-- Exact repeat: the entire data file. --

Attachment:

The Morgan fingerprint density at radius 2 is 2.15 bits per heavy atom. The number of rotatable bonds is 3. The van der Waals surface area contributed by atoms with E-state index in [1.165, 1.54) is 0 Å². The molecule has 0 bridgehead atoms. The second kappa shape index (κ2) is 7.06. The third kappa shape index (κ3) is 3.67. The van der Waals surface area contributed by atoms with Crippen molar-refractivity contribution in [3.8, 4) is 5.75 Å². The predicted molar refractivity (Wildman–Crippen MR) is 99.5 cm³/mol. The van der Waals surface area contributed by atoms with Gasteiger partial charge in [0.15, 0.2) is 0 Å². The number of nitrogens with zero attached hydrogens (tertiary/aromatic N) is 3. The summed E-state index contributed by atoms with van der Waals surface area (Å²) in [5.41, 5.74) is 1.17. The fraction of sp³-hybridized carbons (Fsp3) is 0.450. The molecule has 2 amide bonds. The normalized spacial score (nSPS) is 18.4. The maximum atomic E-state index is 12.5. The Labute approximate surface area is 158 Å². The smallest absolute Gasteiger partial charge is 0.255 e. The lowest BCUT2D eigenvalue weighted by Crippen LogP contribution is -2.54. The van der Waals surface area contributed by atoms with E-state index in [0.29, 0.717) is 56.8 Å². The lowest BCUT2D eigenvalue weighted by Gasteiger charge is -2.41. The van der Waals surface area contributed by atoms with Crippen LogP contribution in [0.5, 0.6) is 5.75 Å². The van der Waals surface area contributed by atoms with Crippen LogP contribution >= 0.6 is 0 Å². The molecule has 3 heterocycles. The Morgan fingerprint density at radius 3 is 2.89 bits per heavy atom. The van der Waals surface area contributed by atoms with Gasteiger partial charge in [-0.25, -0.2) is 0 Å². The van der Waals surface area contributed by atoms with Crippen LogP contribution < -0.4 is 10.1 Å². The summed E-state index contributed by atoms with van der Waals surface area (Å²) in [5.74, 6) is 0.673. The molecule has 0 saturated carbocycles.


The Morgan fingerprint density at radius 2 is 2.15 bits per heavy atom. The number of rotatable bonds is 3. The van der Waals surface area contributed by atoms with E-state index in [1.165, 1.54) is 0 Å². The molecule has 0 bridgehead atoms. The second kappa shape index (κ2) is 7.06. The third kappa shape index (κ3) is 3.67. The van der Waals surface area contributed by atoms with Crippen molar-refractivity contribution in [3.8, 4) is 5.75 Å². The predicted molar refractivity (Wildman–Crippen MR) is 99.5 cm³/mol. The van der Waals surface area contributed by atoms with Gasteiger partial charge in [0.15, 0.2) is 0 Å². The number of nitrogens with zero attached hydrogens (tertiary/aromatic N) is 3. The summed E-state index contributed by atoms with van der Waals surface area (Å²) in [5.41, 5.74) is 1.17. The fraction of sp³-hybridized carbons (Fsp3) is 0.450. The molecule has 2 amide bonds. The normalized spacial score (nSPS) is 18.4. The maximum atomic E-state index is 12.5. The Labute approximate surface area is 158 Å². The smallest absolute Gasteiger partial charge is 0.255 e. The lowest BCUT2D eigenvalue weighted by Crippen LogP contribution is -2.54. The van der Waals surface area contributed by atoms with E-state index in [0.29, 0.717) is 56.8 Å². The lowest BCUT2D eigenvalue weighted by Gasteiger charge is -2.41. The van der Waals surface area contributed by atoms with Crippen LogP contribution in [0.5, 0.6) is 5.75 Å². The van der Waals surface area contributed by atoms with Crippen LogP contribution >= 0.6 is 0 Å². The molecule has 3 heterocycles. The Morgan fingerprint density at radius 3 is 2.89 bits per heavy atom. The van der Waals surface area contributed by atoms with Gasteiger partial charge in [-0.25, -0.2) is 0 Å². The van der Waals surface area contributed by atoms with Crippen LogP contribution < -0.4 is 10.1 Å². The summed E-state index contributed by atoms with van der Waals surface area (Å²) in [5.74, 6) is 0.673. The molecule has 0 saturated carbocycles.